Now that you have identified your goals it’s time to take each goal and divide into small manageable steps. Create 3 to 5 smaller steps for each goal. The size of the goal will indicate how many steps are required. Some will need more, others less.

6. Find your support team
Next, you need to identify the people in your life who are going to help you achieve your goals. For each goal, choose one person you could lean on for a little help. That one person should have some experience or expertise on that topic. Try to attach one name to each goal. Don’t forget to ask them to be your go-to person and identify exactly what kind of support you are looking for. Is it a weekly Skype chat, an email check-in once a week, an archive partner or someone to read your family history stories and give you feedback. Make it clear to them what that support looks like for you.

7. Schedule in Your Calendar
Every goal we attempt will take time in our lives. If you don’t put those goals on the calendar and make them a priority in your life, they just won’t happen. I preach this all the time to my family history writers.  When we physically place our goals on the calendar, we give them importance. Also,  we can see if were taking on way too much.  This then results in not having enough time to reach your goals and disappointment ensues. But, when we put them on the calendar, we can be realistic about what we have time for, eliminating the possibility of overshooting our goals and ending up frustrated.

I’ve been sharing this Ted Talk in my social media outlets, so, I will share it here. I think it will resonate.

Now, you have all seven steps, from taking your inventory to scheduling your small manageable steps into your calendar.  This week, each day, tackle one of the steps above. This gives you time between each step to ponder those goals and make good choices. Dedicate 15-30 minutes each day to complete each step.  It won’t overwhelm your calendar. Don’t you hate it when you don’t even have time in your day to set some new goals? If this is you, then you really need to step back and reassess your 2017. By the end of 7 days, you’ll have sound, realistic, and measurable goals on your calendar.  And you’ll be ready for an Epic 2017.

 I’m giving you the weekend to work on those goals. And on Tuesday, we’ll look at habits. Because let’s be real, writing down a goal doesn’t make it happen.  The magic happens when you put new habits in place to achieve those goals.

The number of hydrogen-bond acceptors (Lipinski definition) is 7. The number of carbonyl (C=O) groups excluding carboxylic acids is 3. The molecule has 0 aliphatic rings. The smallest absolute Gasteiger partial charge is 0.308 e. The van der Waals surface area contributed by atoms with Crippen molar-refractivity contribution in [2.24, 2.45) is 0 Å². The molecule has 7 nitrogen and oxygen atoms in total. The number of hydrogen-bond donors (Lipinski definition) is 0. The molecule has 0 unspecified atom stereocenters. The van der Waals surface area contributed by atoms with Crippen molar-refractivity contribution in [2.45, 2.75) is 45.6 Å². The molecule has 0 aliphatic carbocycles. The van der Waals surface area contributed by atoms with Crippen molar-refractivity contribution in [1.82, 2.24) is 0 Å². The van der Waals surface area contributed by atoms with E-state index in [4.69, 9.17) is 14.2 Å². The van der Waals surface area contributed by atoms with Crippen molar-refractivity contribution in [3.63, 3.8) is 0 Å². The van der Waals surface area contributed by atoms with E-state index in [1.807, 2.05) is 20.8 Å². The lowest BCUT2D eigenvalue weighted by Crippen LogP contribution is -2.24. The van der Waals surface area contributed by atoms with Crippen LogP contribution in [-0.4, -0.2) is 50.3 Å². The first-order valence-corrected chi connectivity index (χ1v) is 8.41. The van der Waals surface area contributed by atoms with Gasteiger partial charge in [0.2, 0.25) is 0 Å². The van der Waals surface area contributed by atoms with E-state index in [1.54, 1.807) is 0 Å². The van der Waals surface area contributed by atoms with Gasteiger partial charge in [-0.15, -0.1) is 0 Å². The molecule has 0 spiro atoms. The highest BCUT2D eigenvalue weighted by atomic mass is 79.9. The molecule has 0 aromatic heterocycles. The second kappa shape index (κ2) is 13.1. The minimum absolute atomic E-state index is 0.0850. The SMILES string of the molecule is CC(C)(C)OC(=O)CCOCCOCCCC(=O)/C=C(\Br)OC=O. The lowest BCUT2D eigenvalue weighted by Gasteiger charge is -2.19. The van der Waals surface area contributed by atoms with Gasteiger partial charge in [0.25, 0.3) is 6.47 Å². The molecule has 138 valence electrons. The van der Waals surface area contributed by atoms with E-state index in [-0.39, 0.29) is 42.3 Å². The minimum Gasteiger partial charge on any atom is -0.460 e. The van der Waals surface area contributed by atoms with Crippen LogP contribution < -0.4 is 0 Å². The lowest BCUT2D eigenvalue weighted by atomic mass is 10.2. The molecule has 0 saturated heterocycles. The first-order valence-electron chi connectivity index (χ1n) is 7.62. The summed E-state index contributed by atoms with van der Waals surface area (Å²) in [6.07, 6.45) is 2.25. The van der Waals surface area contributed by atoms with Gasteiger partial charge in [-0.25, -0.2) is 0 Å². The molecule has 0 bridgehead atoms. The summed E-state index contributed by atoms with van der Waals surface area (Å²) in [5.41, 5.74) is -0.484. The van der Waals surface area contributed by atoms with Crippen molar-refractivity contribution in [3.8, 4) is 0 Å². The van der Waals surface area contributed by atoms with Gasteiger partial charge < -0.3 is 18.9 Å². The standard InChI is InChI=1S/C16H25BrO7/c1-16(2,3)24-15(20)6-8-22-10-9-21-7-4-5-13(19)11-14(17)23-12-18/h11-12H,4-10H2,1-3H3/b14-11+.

Feel free to share your goals in the comment section below. 

Challenge Your Beliefs

We all have beliefs. Some of those beliefs thrust us onwards and upwards towards our genealogy goals. And some of those beliefs hold us back, limit us.

It’s those limiting beliefs that we need to be concerned about. They come to us in the form of explanations or excuses for why you believe something is not possible. Your limiting beliefs sit on your shoulder, like a little red devil with that sharp pitchfork stabbing self-doubt into every thought you have, into those beliefs.

One limiting belief that I find many family historians experience is the ability to write their family history stories.

Do these limiting beliefs look familiar?

I don’t know how to write?
No one is interested in my ancestor’s stories.
It’s too hard to write.
I’ll never get it finished.
I’m not talented enough.
I don’t have the time. I’m too busy.
I’m not done researching my family history.
These are just a few of the limiting beliefs I hear every day from family historians.

How to Overcome Your Limiting Beliefs

1. Listen
Listen to those voices in your head, or that guy on your shoulder. What is he saying? What are your limiting beliefs saying? Once you can identify those limiting beliefs, understand that they are nothing more than excuses holding you back.  You can then begin to change them. And, it’s not as hard as it sounds.

2.  Make a list of your limiting beliefs. – they might look something like the list above.

3.  Create a list of new beliefs

For example: 

  • I am good enough to write my ancestor’s stories